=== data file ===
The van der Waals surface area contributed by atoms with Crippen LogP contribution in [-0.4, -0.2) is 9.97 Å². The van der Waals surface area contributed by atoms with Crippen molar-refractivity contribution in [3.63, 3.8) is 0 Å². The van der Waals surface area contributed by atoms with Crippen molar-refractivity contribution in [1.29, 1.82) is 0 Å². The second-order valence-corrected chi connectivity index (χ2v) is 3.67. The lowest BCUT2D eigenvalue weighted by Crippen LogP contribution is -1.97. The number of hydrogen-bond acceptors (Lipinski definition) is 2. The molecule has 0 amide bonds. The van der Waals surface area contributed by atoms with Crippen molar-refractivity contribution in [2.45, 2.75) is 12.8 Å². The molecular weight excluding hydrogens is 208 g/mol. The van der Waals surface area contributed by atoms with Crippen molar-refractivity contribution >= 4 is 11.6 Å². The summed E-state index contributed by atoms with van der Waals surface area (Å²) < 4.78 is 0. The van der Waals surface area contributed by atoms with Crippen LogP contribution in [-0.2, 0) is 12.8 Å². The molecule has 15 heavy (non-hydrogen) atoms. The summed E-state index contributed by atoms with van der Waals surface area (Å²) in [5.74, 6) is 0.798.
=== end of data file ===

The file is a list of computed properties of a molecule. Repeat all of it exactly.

The van der Waals surface area contributed by atoms with Crippen LogP contribution in [-0.4, -0.2) is 9.97 Å². The van der Waals surface area contributed by atoms with Crippen molar-refractivity contribution in [3.63, 3.8) is 0 Å². The van der Waals surface area contributed by atoms with Crippen molar-refractivity contribution in [1.29, 1.82) is 0 Å². The second-order valence-corrected chi connectivity index (χ2v) is 3.67. The lowest BCUT2D eigenvalue weighted by Crippen LogP contribution is -1.97. The number of hydrogen-bond acceptors (Lipinski definition) is 2. The molecule has 0 amide bonds. The van der Waals surface area contributed by atoms with Crippen molar-refractivity contribution in [2.45, 2.75) is 12.8 Å². The molecular weight excluding hydrogens is 208 g/mol. The van der Waals surface area contributed by atoms with Crippen molar-refractivity contribution >= 4 is 11.6 Å². The summed E-state index contributed by atoms with van der Waals surface area (Å²) < 4.78 is 0. The van der Waals surface area contributed by atoms with Crippen LogP contribution in [-0.2, 0) is 12.8 Å². The molecule has 15 heavy (non-hydrogen) atoms. The summed E-state index contributed by atoms with van der Waals surface area (Å²) in [5.74, 6) is 0.798.